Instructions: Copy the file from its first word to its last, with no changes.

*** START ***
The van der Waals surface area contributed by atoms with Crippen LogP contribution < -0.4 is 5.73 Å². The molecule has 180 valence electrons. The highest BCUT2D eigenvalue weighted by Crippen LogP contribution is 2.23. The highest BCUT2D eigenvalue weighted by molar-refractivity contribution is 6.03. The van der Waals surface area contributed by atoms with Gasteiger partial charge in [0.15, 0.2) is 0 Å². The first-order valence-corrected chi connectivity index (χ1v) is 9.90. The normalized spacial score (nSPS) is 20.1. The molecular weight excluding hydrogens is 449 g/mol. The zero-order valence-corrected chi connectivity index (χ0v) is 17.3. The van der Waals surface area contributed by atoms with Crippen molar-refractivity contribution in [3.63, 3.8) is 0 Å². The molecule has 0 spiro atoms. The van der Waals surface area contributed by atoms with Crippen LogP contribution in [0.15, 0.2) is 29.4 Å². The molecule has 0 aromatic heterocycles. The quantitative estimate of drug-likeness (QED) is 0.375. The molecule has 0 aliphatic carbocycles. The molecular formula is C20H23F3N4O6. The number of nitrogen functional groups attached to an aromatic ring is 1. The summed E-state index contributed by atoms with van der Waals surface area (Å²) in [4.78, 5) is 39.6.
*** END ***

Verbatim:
The van der Waals surface area contributed by atoms with Crippen LogP contribution < -0.4 is 5.73 Å². The molecule has 180 valence electrons. The highest BCUT2D eigenvalue weighted by Crippen LogP contribution is 2.23. The highest BCUT2D eigenvalue weighted by molar-refractivity contribution is 6.03. The van der Waals surface area contributed by atoms with Gasteiger partial charge in [0.15, 0.2) is 0 Å². The first-order valence-corrected chi connectivity index (χ1v) is 9.90. The normalized spacial score (nSPS) is 20.1. The molecular weight excluding hydrogens is 449 g/mol. The zero-order valence-corrected chi connectivity index (χ0v) is 17.3. The van der Waals surface area contributed by atoms with Crippen molar-refractivity contribution in [3.63, 3.8) is 0 Å². The molecule has 0 spiro atoms. The van der Waals surface area contributed by atoms with Crippen LogP contribution in [0.15, 0.2) is 29.4 Å². The molecule has 0 aromatic heterocycles. The quantitative estimate of drug-likeness (QED) is 0.375. The molecule has 0 aliphatic carbocycles. The molecular formula is C20H23F3N4O6. The number of nitrogen functional groups attached to an aromatic ring is 1. The summed E-state index contributed by atoms with van der Waals surface area (Å²) in [4.78, 5) is 39.6.